G&S Specialist Timber presents Mike Painter's Woodcarving Course
This is a two-day course.
The price includes materials and a lunch of delicious locally sourced food on both days. Refreshments are provided through the day to keep you focused on the task at hand!
Close individual tuition will be given and you can choose your own project with Mike's help and advice.You will also be given guidance in the correct choice of chisels and sharpening.
Complete beginners to advanced carvers - everyone is welcome.
Times: 9.00 am - 4.30 pm
Places are strictly limited to 8 per day providing a relaxed atmosphere with lots of tutor-student time
Payment will be taken at the time of placing your order
Cancellations made 30 days before the course date will be fully refunded
Mike Painter has been teaching wood and stone carving for over 35 years.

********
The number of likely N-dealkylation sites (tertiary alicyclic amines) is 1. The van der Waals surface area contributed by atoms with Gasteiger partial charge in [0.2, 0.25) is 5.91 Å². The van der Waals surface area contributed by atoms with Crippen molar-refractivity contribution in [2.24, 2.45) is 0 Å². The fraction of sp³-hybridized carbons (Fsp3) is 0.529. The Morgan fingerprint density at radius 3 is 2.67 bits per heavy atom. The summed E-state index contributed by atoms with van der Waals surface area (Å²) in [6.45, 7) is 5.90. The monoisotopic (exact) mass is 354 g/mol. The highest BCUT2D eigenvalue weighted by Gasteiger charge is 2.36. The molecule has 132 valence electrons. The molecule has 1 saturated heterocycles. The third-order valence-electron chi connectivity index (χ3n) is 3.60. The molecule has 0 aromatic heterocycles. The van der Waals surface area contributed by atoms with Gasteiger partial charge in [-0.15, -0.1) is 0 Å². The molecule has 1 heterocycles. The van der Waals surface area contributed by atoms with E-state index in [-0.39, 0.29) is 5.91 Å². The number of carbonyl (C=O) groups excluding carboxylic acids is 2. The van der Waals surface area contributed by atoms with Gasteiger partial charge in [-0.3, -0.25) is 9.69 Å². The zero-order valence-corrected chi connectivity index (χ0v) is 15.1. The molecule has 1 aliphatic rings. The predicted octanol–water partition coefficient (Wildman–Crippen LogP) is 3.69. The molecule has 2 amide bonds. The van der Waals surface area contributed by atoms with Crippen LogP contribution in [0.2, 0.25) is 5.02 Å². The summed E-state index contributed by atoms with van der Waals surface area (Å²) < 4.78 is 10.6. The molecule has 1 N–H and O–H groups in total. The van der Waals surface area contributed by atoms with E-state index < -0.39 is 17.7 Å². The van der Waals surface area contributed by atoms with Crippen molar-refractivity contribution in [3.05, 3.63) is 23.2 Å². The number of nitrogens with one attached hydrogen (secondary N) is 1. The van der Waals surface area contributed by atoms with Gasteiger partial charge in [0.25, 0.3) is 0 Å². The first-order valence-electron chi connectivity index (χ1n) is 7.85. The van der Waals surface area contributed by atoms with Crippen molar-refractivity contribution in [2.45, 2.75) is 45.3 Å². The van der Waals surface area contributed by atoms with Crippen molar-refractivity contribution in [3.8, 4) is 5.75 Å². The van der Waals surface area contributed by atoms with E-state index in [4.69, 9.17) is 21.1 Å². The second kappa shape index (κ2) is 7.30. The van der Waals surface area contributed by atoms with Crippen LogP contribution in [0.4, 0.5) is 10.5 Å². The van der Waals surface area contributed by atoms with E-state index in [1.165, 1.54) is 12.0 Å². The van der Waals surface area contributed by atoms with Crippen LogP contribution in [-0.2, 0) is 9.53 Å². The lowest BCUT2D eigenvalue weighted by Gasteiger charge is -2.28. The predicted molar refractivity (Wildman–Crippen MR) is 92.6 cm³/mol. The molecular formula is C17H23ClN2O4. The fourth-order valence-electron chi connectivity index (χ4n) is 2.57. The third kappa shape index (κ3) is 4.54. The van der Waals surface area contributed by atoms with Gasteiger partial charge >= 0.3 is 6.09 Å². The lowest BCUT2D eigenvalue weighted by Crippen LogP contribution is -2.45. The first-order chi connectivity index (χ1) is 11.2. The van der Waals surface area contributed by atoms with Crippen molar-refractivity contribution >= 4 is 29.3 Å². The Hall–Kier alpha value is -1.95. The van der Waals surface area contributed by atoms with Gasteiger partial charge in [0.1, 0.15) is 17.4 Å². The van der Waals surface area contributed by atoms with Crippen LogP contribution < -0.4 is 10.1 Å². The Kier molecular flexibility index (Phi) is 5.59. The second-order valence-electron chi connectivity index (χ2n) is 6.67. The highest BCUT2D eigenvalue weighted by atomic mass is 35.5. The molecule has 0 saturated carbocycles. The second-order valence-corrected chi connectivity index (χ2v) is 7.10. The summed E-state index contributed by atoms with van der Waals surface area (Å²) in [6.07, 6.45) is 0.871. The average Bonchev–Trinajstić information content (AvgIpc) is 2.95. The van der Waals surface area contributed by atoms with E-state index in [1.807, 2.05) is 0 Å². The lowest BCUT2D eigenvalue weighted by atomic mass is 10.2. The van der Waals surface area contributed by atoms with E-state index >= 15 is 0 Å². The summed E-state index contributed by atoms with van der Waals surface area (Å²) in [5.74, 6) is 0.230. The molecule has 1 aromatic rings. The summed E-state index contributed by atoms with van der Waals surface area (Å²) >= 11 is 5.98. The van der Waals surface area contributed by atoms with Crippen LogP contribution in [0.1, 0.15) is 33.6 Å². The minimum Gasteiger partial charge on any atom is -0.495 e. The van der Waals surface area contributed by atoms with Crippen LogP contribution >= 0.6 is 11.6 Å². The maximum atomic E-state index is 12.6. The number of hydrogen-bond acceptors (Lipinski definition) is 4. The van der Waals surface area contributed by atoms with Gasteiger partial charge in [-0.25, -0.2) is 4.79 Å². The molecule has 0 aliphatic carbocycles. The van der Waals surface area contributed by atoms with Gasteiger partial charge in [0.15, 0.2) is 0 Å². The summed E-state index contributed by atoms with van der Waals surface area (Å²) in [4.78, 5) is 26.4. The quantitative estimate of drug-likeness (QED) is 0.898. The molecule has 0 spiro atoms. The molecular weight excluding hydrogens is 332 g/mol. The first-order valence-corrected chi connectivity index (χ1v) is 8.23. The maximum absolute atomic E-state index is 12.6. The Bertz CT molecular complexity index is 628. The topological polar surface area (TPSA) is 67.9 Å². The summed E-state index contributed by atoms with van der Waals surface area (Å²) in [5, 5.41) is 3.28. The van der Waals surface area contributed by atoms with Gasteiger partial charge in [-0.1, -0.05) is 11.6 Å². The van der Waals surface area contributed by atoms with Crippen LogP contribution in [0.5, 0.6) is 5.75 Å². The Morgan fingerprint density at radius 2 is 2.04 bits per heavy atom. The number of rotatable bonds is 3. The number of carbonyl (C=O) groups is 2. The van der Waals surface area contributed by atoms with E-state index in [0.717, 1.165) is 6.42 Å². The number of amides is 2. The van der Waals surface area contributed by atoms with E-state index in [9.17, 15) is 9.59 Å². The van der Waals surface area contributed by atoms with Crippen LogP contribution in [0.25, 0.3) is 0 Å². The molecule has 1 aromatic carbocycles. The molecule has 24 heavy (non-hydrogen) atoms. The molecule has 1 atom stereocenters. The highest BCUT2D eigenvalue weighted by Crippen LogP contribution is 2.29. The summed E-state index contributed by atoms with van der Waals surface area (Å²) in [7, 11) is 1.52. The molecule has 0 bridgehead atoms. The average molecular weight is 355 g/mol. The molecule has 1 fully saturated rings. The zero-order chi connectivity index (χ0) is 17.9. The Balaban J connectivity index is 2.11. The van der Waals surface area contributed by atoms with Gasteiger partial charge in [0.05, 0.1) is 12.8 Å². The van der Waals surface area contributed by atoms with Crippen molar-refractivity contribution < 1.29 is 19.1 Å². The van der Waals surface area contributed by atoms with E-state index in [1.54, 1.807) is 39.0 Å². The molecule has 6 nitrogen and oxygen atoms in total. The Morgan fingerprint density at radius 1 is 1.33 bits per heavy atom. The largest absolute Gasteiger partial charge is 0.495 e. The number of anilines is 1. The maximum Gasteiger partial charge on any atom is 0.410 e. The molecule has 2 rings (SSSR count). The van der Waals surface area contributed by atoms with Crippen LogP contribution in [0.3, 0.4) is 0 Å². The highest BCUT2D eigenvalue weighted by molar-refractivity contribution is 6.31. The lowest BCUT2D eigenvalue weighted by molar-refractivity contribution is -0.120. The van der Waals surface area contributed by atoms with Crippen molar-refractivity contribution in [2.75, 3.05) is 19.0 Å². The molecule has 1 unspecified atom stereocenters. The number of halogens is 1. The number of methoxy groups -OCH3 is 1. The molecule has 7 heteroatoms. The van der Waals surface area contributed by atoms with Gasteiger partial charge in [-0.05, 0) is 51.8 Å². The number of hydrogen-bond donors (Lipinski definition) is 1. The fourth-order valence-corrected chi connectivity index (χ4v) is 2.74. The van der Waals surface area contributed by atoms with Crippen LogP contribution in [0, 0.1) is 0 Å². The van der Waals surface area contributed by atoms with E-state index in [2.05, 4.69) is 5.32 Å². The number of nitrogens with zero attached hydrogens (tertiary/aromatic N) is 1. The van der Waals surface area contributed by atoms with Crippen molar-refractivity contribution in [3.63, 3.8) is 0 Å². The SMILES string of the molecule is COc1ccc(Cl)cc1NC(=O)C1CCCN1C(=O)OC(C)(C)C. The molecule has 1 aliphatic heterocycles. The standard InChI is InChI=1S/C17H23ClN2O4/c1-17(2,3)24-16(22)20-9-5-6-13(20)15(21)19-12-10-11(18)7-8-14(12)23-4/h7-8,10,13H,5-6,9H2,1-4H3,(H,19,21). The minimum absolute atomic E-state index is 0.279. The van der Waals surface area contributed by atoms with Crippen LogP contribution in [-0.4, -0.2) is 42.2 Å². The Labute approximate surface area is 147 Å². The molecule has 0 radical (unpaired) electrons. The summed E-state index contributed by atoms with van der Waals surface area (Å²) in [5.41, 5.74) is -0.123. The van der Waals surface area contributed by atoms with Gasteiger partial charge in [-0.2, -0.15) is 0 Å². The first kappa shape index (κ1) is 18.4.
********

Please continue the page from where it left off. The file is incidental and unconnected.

In 1997 Michael supervised a team of carvers to work on the fire damage at Windsor Castle. His work was acknowledged by Her Majesty the Queen with a personal letter of thanks and a specially commissioned medal. In 1988 he became a fellow of the William Morris Fellowship which is organised by the Society for the Protection of Ancient Buildings (S.P.A.B.) and in 1991 presented his carved bust of William Morris to Her Royal Highness the Queen Mother who was patron of the Fellowship.
He studied at the European School for craftsmen at San Servolo, Venice and in 1994 after a considerable and lengthy selection process was elected as a member into the Royal Society of British Sculptors whose patron is Her Majesty Queen Elizabeth II. Before becoming self employed in January 2003 Michael worked for Linford Bridgeman, an architectural and ecclesiastical company specialising in the traditional crafts of wood carving.
He achieved the position of Master Carver and Head Of Department. He has worked on Westminster Abbey, St Paul's Cathedral, the Palace of Westminster and many National Trust buildings. In February 2001 Michael was elected into the Worshipful Guild of Smiths who have been in existence since 1601.